One apprehension I did have about the game before starting is that I feared it would take too many cues from Persona 5. What I love about the series is that each of the mainline entries has its distinct look and style that give it a unique identity. Thankfully, Reload doesn’t ruin this as the game still retains the original game’s look and feel, and it doesn’t end up feeling like a P5 clone.

What also helped this remake retain the feel of the original is the soundtrack. While the tracks for this remake have been re-recorded and remixed, I think they’re faithful enough to the original, meaning they should satisfy most fans.

The new tracks also helped make fights inside Tartarus a bit less same-y. After all, there’s more than one battle song in Reload. Much as I like “Mass Destruction,” it did get quite old after so many floors of enemies in Tartarus.

How Well Does Tartarus Hold Up in 2024?

As Persona 3 Reload keeps most of the same core systems as the original, the massive Tartarus still takes up a huge chunk of playtime. Even though how Tartarus works remains the same, it has been updated enough to make it feel fun to explore.

This was another concern I had with the game, to be honest. After all, Tartarus is fun, but it can get old at times in the previous versions. Thankfully, the gameplay additions such as the ability to essentially “Baton Pass” to a teammate as a follow-up make for more reliable All Out Attacks, making many combat encounters feel faster and more fun because of it.

Tartarus itself has also gotten a massive upgrade. Sure, it’s still a procedurally generated dungeon, but it looks much better now, with the different layers having more distinct styles. For comparison, the original game feels like Tartarus was just recolored between different layers. This enhancement may not seem like much, but it adds a lot to making dungeon exploration feel more exciting.

It also helps that there are (if I’m not mistaken) more lines here between characters that are reminiscent of the party discussions in Persona 5’s Mementos. These are also welcome additions as they help break up the monotony of Tartarus exploration, especially if you’re a player who wants to progress as much as possible in one night.

The procedurally generated Tartarus may seem a bit dated at this point, but in my playthrough, I had a lot of fun with it. This is thanks to the turn-based combat with a focus on elemental weaknesses being as engaging as ever, coupled with the enhanced look of Tartarus adding a lot to the experience.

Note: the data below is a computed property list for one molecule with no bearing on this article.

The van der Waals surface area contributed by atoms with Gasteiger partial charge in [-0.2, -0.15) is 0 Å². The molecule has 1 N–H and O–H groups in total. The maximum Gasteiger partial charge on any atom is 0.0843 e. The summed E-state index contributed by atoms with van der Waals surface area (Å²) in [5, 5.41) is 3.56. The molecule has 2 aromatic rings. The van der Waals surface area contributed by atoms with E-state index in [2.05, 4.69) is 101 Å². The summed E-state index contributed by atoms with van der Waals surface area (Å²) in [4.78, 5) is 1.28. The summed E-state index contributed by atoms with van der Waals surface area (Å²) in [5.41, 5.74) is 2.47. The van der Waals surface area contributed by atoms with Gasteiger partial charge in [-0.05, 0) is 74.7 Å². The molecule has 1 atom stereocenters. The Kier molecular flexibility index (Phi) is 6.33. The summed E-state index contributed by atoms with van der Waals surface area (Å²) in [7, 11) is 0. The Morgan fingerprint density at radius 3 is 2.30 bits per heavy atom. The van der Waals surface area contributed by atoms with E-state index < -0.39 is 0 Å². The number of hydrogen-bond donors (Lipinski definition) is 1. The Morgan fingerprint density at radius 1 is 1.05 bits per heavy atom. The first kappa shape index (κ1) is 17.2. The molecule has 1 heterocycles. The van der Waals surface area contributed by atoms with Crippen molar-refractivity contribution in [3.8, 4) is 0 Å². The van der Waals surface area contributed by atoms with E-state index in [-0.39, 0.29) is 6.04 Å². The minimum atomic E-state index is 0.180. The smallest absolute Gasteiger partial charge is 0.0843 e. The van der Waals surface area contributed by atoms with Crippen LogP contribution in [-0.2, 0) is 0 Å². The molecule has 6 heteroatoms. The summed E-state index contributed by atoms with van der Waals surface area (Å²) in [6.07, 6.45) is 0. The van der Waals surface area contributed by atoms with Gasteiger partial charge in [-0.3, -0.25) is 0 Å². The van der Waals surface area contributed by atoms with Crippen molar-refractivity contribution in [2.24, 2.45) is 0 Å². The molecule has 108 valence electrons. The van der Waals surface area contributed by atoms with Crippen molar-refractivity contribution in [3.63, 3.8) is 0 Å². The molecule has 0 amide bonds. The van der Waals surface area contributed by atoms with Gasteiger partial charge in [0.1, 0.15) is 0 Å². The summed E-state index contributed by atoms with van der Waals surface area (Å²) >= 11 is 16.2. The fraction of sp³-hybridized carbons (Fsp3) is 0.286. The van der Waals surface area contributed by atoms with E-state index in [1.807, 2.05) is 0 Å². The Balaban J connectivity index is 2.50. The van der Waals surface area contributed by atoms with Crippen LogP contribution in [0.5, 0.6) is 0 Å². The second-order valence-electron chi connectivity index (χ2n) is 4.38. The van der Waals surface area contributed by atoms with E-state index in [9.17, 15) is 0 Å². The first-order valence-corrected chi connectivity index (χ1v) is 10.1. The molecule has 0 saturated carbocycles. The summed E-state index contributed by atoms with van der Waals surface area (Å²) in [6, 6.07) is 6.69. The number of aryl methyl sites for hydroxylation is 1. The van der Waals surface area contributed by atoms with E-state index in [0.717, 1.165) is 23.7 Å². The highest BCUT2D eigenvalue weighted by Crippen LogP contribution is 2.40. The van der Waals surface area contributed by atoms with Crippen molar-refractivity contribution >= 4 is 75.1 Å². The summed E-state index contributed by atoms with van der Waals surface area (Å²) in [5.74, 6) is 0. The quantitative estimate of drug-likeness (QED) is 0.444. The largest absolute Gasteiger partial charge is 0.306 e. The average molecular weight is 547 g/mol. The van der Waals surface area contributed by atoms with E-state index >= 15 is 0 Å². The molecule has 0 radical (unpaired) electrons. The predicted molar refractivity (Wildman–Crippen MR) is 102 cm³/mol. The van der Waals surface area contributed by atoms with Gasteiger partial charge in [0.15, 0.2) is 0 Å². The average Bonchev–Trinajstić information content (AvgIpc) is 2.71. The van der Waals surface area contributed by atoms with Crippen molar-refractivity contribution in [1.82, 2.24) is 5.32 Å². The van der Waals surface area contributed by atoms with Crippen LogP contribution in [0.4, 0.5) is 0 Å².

While Tartarus still holds up today in Reload’s take on it, what has aged the best is the game’s story which still lands just as strongly, if not even more than it did nearly two decades ago.

The Definitive Persona Story

Persona 3 to 5 all have great stories, but I just have a soft spot for 3s story. Soft spot may not be the right term though as this game is the darkest of the trio as it explores themes about apathy and nihilism. Given the state of the world right now, the story’s themes are as resonant as ever, though it still has an uplifting message that makes it quite a cathartic experience.

It also helps that the presentation, coupled with the additional scenarios helps enhance the story even more. These changes may be small, but they do add up to make Persona 3’s story even better than before.

Along with the story, Persona 3 Reload also shines when it comes to the characters. The re-recorded voice lines, coupled with the game’s enhanced look help so much in bringing these characters to life in an even better way than the previous Persona 3 releases have. Plus, the boys finally have Social Links which were previously only available in P3P’s Female Protagonist playthrough.

Final Verdict – 9/10

There are many ways to make a great remake, but Persona 3 Reload is probably one of the best examples of a faithful remake done right. Even though this game doesn’t reinvent the wheel when it comes to its core gameplay mechanics and systems, it adds small changes and enhancements that add up to make the experience feel fresh and engaging.

Thanks to its great visuals, various quality-of-life changes, and updates to Social Links and other scenarios, Persona 3 Reload is now the definitive way to experience what is perhaps the best entry in the Persona series.

This review was made via a game code for PC provided by the publisher.